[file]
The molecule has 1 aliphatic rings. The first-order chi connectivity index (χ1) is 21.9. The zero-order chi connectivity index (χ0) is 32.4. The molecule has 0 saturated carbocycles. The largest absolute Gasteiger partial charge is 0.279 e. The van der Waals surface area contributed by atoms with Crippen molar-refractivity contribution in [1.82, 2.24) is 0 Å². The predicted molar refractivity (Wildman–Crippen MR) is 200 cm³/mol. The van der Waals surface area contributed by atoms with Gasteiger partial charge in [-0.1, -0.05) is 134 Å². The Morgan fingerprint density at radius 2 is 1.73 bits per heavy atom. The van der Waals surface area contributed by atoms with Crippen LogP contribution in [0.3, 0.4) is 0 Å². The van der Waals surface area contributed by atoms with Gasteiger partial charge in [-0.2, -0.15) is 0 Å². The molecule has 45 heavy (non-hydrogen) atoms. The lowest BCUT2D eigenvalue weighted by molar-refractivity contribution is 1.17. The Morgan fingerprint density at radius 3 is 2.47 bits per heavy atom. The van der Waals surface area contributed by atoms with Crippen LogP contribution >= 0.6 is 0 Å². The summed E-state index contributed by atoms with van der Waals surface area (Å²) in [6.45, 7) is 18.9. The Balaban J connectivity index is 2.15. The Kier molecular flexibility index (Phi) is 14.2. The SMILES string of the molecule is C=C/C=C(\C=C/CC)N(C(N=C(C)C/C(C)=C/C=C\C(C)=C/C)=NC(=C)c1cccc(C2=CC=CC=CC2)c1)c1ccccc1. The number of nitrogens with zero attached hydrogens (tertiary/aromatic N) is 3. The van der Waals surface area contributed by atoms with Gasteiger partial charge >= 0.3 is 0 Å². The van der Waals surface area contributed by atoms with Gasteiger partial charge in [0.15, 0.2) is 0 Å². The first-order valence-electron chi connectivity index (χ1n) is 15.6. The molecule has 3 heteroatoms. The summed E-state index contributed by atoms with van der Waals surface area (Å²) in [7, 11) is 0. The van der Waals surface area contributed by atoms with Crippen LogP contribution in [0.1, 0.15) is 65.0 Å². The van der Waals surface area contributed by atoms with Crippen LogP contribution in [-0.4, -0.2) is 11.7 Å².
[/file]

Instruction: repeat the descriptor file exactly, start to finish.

The molecule has 1 aliphatic rings. The first-order chi connectivity index (χ1) is 21.9. The zero-order chi connectivity index (χ0) is 32.4. The molecule has 0 saturated carbocycles. The largest absolute Gasteiger partial charge is 0.279 e. The van der Waals surface area contributed by atoms with Crippen molar-refractivity contribution in [1.82, 2.24) is 0 Å². The predicted molar refractivity (Wildman–Crippen MR) is 200 cm³/mol. The van der Waals surface area contributed by atoms with Gasteiger partial charge in [-0.1, -0.05) is 134 Å². The Morgan fingerprint density at radius 2 is 1.73 bits per heavy atom. The van der Waals surface area contributed by atoms with Crippen LogP contribution in [0.3, 0.4) is 0 Å². The van der Waals surface area contributed by atoms with Gasteiger partial charge in [-0.2, -0.15) is 0 Å². The molecule has 45 heavy (non-hydrogen) atoms. The lowest BCUT2D eigenvalue weighted by molar-refractivity contribution is 1.17. The Morgan fingerprint density at radius 3 is 2.47 bits per heavy atom. The van der Waals surface area contributed by atoms with Crippen LogP contribution >= 0.6 is 0 Å². The summed E-state index contributed by atoms with van der Waals surface area (Å²) in [6.45, 7) is 18.9. The Balaban J connectivity index is 2.15. The Kier molecular flexibility index (Phi) is 14.2. The SMILES string of the molecule is C=C/C=C(\C=C/CC)N(C(N=C(C)C/C(C)=C/C=C\C(C)=C/C)=NC(=C)c1cccc(C2=CC=CC=CC2)c1)c1ccccc1. The number of nitrogens with zero attached hydrogens (tertiary/aromatic N) is 3. The van der Waals surface area contributed by atoms with Gasteiger partial charge >= 0.3 is 0 Å². The van der Waals surface area contributed by atoms with Gasteiger partial charge in [0.15, 0.2) is 0 Å². The first-order valence-electron chi connectivity index (χ1n) is 15.6. The molecule has 3 heteroatoms. The summed E-state index contributed by atoms with van der Waals surface area (Å²) in [7, 11) is 0. The van der Waals surface area contributed by atoms with Crippen LogP contribution in [0.1, 0.15) is 65.0 Å². The van der Waals surface area contributed by atoms with Crippen LogP contribution in [-0.4, -0.2) is 11.7 Å².